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The APT Foundation serves as an important resource for Greater New Haven residents struggling with substance abuse disorder, providing services ranging from primary health care to family counseling services for patients. But in spite of its purported benefits, the foundation’s New Haven clinic continues to face criticism from local residents.

The foundation’s Legion Clinic on Congress Avenue, which serves roughly 1,000 people per year, is located across from the entrance of the John C. Daniels Interdistrict School of International Communication. City residents have raised concerns about the unintended effects of this proximity on the safety and well-being of parents and students at the school. Residents have also criticized the clinic for allegedly causing an uptick in crime and drug use.

In an interview with the News, John C. Daniels’ Parent Teacher Organization President and founder of Connecticut Heroin Users Union Sylvester Salcedo said that the clinic’s presence near the school has caused tension among members of the school community. He feels that the off-duty police officer — for whom the clinic pays — is an unnecessary expenditure. Salcedo, who is concerned about the school’s budget, added that he is frustrated that money is being used needlessly right outside the doors of the school.

“We are operating on a very slim budget. … They’re really wasting money and we could be using it for our school,” Salcedo said. “Why continue to waste this money?”

Salcedo mentioned that he sometimes ran into people he assumed to be clinic patients in the school’s park. He said he had “heard of parents complaining on our playing field about used syringes” found in the park. Representatives from the school did not respond to requests to comment for this article.

Salcedo said that he has repeatedly reached out to representatives from APT to voice his concerns but feels that those concerns have not yet been addressed. He said that although employees have been receptive, “it never really goes anywhere.”

The foundation’s CEO Lynn Madden said that she has not directly interacted with anyone from John C. Daniels but that the Congress Avenue clinic director attends community management team meetings. In an interview with the News, clinic director Cathy Eggert said she attends the Hill North Management Team meetings. She said that although officials from the school had not reached out to her, she had been in contact with Salcedo.

This is not the first time the APT Foundation has been the subject of criticism. At the Human Services Committee hearing last September, residents alleged that the clinic brought increased crime and incidents of drug use to the Hill neighborhood where it is located. Some complained of finding used needles in green spaces near the clinic.

“APT has chosen to centralize its dispensing of methadone and buprenorphine in New Haven. And unlike other medication assisted treatment centers, it dispenses drugs whether people have clean urine or not, attracting an even higher proportion of those with the most significant additional needs,” Kica Matos, the director of immigration at the Center for Community Change, wrote in an op-ed last September. “It is time for all of us to come together to tackle the problem before another tragedy visits New Haven.”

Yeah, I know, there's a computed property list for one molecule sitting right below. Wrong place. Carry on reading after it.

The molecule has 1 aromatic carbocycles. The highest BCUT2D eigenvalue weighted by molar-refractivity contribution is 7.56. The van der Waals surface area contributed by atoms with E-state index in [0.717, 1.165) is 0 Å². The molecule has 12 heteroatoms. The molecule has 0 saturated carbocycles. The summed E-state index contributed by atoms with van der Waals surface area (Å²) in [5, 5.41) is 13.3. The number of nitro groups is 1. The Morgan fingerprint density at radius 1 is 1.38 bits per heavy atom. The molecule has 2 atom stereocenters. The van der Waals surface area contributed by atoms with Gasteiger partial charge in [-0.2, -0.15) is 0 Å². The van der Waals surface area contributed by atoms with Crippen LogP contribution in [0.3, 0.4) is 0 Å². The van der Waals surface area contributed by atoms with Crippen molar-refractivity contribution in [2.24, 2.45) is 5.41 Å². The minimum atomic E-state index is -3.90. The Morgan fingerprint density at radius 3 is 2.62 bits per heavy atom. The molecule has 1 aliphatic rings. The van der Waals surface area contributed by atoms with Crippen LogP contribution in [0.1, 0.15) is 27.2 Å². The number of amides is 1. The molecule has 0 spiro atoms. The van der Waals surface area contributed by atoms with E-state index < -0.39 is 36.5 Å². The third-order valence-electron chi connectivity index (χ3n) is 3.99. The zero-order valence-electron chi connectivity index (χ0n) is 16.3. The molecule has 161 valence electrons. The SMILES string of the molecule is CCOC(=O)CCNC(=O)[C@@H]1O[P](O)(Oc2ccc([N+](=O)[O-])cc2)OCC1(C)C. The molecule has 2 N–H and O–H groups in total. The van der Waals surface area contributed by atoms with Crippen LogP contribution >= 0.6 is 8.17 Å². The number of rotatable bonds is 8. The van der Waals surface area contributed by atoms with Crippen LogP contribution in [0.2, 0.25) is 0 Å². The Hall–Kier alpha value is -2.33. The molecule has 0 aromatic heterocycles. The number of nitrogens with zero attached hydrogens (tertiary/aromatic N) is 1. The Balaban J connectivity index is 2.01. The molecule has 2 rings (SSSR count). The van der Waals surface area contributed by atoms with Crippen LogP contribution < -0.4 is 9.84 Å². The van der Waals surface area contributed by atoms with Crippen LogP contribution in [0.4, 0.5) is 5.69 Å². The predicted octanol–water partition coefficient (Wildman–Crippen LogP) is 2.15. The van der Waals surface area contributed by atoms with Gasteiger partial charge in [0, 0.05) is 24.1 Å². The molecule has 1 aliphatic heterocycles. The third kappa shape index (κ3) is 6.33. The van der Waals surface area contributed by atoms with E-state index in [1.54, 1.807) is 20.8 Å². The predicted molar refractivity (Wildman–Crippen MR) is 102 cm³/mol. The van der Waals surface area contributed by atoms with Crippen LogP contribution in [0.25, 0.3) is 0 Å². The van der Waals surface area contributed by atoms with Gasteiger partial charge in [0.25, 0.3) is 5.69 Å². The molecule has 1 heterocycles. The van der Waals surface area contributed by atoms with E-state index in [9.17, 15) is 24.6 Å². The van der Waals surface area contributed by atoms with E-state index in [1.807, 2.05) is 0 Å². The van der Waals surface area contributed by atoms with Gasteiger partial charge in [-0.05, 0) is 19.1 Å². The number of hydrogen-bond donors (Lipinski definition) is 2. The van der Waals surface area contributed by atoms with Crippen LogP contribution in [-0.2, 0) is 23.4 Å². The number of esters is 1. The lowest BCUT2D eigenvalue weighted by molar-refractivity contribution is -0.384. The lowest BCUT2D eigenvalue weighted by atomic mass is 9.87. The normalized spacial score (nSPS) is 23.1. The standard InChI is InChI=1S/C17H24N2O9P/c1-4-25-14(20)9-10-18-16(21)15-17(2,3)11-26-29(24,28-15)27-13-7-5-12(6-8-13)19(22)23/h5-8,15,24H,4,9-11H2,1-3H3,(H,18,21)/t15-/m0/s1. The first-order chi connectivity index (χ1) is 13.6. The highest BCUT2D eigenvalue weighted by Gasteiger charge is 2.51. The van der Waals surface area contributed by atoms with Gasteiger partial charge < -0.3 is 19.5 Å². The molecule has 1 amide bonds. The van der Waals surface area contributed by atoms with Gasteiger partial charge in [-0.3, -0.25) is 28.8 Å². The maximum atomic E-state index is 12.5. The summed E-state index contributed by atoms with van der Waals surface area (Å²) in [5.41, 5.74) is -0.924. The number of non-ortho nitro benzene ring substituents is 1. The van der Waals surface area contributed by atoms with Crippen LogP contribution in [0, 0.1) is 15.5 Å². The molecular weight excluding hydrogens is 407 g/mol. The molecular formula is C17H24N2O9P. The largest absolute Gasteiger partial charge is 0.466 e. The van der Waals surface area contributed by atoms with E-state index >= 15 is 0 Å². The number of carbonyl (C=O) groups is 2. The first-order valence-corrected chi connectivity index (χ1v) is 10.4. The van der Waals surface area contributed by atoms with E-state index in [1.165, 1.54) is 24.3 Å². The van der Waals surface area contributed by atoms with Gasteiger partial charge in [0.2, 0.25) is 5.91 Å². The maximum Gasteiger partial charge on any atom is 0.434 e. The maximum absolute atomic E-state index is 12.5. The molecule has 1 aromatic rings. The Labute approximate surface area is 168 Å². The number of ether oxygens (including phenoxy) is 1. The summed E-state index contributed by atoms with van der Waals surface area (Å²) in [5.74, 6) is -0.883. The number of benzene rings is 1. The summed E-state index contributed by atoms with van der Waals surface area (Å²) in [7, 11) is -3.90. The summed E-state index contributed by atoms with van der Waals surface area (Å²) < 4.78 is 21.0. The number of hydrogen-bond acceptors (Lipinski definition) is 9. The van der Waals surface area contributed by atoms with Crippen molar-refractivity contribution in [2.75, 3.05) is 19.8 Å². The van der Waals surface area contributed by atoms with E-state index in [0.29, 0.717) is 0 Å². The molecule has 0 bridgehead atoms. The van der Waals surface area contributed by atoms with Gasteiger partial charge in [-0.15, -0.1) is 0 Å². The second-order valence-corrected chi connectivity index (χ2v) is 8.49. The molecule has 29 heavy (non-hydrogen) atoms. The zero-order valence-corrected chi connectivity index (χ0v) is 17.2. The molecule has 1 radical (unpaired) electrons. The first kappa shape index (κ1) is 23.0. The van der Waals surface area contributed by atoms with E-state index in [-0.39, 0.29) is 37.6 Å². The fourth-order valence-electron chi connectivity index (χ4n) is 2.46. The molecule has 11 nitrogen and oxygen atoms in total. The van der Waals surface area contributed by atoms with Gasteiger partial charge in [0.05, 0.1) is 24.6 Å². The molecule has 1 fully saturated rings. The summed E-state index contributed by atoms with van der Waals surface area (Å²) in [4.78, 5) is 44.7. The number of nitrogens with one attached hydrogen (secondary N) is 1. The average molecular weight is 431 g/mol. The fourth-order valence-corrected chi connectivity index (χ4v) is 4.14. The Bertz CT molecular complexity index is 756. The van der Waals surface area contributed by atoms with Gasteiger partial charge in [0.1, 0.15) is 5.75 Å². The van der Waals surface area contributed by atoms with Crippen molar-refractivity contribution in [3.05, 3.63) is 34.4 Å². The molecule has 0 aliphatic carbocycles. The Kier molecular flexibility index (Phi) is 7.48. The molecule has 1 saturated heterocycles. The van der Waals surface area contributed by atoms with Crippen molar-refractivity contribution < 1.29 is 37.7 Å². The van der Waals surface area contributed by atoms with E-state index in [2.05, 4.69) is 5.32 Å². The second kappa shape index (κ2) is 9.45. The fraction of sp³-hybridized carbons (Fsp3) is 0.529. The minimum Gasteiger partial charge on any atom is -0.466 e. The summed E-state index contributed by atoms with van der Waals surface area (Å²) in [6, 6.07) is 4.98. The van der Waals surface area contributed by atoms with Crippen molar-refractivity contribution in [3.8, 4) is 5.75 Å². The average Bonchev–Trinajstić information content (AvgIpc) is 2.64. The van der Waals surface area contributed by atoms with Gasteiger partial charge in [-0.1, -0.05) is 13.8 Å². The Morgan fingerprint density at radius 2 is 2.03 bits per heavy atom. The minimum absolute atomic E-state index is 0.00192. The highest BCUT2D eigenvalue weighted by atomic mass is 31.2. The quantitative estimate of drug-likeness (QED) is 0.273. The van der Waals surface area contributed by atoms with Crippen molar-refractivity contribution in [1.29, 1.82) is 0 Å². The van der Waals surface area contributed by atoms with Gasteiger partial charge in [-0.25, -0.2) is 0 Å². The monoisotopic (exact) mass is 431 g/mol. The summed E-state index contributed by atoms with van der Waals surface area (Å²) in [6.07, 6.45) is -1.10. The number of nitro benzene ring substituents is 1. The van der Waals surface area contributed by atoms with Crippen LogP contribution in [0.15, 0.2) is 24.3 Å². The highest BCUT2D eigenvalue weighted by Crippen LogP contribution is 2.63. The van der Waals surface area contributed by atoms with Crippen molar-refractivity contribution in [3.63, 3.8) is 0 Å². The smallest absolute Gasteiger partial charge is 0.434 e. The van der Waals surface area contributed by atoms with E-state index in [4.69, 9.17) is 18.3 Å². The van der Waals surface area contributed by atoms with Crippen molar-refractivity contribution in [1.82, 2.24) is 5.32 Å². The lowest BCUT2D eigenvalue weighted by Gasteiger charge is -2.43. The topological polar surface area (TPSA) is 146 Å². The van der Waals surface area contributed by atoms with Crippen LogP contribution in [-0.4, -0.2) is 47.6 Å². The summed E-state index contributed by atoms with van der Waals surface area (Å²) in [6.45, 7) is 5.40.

In response to the September hearing, the APT Foundation Congress Avenue location created a waiting space for patients, according to Madden. The space was completed in January and includes computers for patients to conduct job searches. According to Madden, the APT Foundation discourages “people hanging around outside and loitering.” In addition, the clinic shifted its operating hours. The clinic now opens before school starts and closes before the school day ends.

The city is struggling with the opioid crisis. On Aug. 16, the New Haven Green was overrun with police officers, EMTs and other personnel racing to help the scores of New Haven residents vomiting and convulsing. Before the end of the day, over 100 individuals had overdosed on K2 in the city, most of them within the 16-acre confines of the New Haven Green.

Individuals interviewed by the News stressed the importance of an APT clinic in New Haven as a resource for those who face addiction. Madden said that she hopes to change the narrative surrounding substance abuse to reduce the stigma surrounding addiction. Ward 1 Alder Hacibey Catalbasoglu ’19 explained that New Haven suburbs have antiquated zoning policies that prevent service providers like the APT Foundation from building in their neighborhoods.

“New Haven, being the city we are — being the righteous, courageous city we are — we actually take care of these people who need our help,” said Catalbasoglu.

According to Madden, patients at the clinic first undergo an evaluation and a physical before physicians determine if medication is necessary. For the first couple months, patients come in on a daily basis to receive their medication. Once they become more stable, they can receive medication to take home and manage their treatment themselves.

The APT Foundation serves 8,000 people per year across all five locations in Connecticut. Eighty percent of APT Foundation patients are from the Greater New Haven area.

Alexandra Bauman | alexandra.bauman@yale.edu